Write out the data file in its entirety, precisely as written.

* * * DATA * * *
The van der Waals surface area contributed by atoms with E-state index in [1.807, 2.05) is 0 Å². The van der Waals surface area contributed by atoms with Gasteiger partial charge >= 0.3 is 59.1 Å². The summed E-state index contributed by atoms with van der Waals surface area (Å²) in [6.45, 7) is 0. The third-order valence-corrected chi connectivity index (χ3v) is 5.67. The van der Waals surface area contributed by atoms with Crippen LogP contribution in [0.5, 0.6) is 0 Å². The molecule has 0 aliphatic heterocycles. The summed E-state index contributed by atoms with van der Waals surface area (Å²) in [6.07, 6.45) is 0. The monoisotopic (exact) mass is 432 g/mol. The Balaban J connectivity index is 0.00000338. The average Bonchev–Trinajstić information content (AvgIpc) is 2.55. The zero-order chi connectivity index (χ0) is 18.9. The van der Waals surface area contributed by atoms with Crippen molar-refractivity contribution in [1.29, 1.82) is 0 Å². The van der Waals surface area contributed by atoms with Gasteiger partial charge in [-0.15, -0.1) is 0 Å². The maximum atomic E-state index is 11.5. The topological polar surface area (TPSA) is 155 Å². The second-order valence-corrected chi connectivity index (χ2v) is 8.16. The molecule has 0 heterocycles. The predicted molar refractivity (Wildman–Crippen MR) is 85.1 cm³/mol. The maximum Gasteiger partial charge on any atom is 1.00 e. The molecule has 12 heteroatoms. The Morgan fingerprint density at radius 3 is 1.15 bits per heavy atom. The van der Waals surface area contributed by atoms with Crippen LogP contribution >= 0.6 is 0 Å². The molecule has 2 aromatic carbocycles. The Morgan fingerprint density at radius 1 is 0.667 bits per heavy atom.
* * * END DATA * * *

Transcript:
The van der Waals surface area contributed by atoms with E-state index in [1.807, 2.05) is 0 Å². The van der Waals surface area contributed by atoms with Gasteiger partial charge >= 0.3 is 59.1 Å². The summed E-state index contributed by atoms with van der Waals surface area (Å²) in [6.45, 7) is 0. The third-order valence-corrected chi connectivity index (χ3v) is 5.67. The van der Waals surface area contributed by atoms with Crippen LogP contribution in [0.5, 0.6) is 0 Å². The molecule has 0 aliphatic heterocycles. The summed E-state index contributed by atoms with van der Waals surface area (Å²) in [6.07, 6.45) is 0. The monoisotopic (exact) mass is 432 g/mol. The Balaban J connectivity index is 0.00000338. The average Bonchev–Trinajstić information content (AvgIpc) is 2.55. The zero-order chi connectivity index (χ0) is 18.9. The van der Waals surface area contributed by atoms with Crippen molar-refractivity contribution in [1.29, 1.82) is 0 Å². The van der Waals surface area contributed by atoms with Gasteiger partial charge in [-0.15, -0.1) is 0 Å². The maximum atomic E-state index is 11.5. The topological polar surface area (TPSA) is 155 Å². The second-order valence-corrected chi connectivity index (χ2v) is 8.16. The molecule has 0 heterocycles. The predicted molar refractivity (Wildman–Crippen MR) is 85.1 cm³/mol. The maximum Gasteiger partial charge on any atom is 1.00 e. The molecule has 12 heteroatoms. The Morgan fingerprint density at radius 3 is 1.15 bits per heavy atom. The van der Waals surface area contributed by atoms with Crippen LogP contribution >= 0.6 is 0 Å². The molecule has 2 aromatic carbocycles. The Morgan fingerprint density at radius 1 is 0.667 bits per heavy atom.